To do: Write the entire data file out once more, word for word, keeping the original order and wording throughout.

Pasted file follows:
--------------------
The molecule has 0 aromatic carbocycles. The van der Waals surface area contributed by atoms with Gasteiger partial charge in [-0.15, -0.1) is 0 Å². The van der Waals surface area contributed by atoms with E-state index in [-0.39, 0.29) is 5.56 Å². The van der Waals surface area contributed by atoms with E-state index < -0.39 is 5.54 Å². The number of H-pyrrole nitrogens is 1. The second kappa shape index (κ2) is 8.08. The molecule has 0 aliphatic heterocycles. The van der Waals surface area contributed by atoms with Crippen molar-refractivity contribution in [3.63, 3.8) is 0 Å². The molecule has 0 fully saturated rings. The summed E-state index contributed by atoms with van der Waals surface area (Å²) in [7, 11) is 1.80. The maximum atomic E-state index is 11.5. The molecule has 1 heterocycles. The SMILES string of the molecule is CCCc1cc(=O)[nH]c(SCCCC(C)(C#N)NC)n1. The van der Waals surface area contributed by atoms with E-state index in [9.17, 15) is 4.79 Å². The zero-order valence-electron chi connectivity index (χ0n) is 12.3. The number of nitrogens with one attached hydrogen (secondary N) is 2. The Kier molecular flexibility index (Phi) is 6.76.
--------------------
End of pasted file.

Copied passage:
The molecule has 0 aromatic carbocycles. The van der Waals surface area contributed by atoms with Gasteiger partial charge in [-0.15, -0.1) is 0 Å². The van der Waals surface area contributed by atoms with E-state index in [-0.39, 0.29) is 5.56 Å². The van der Waals surface area contributed by atoms with E-state index < -0.39 is 5.54 Å². The number of H-pyrrole nitrogens is 1. The second kappa shape index (κ2) is 8.08. The molecule has 0 aliphatic heterocycles. The van der Waals surface area contributed by atoms with Crippen molar-refractivity contribution in [3.63, 3.8) is 0 Å². The molecule has 0 fully saturated rings. The summed E-state index contributed by atoms with van der Waals surface area (Å²) in [7, 11) is 1.80. The maximum atomic E-state index is 11.5. The molecule has 1 heterocycles. The SMILES string of the molecule is CCCc1cc(=O)[nH]c(SCCCC(C)(C#N)NC)n1. The van der Waals surface area contributed by atoms with E-state index in [9.17, 15) is 4.79 Å². The zero-order valence-electron chi connectivity index (χ0n) is 12.3. The number of nitrogens with one attached hydrogen (secondary N) is 2. The Kier molecular flexibility index (Phi) is 6.76.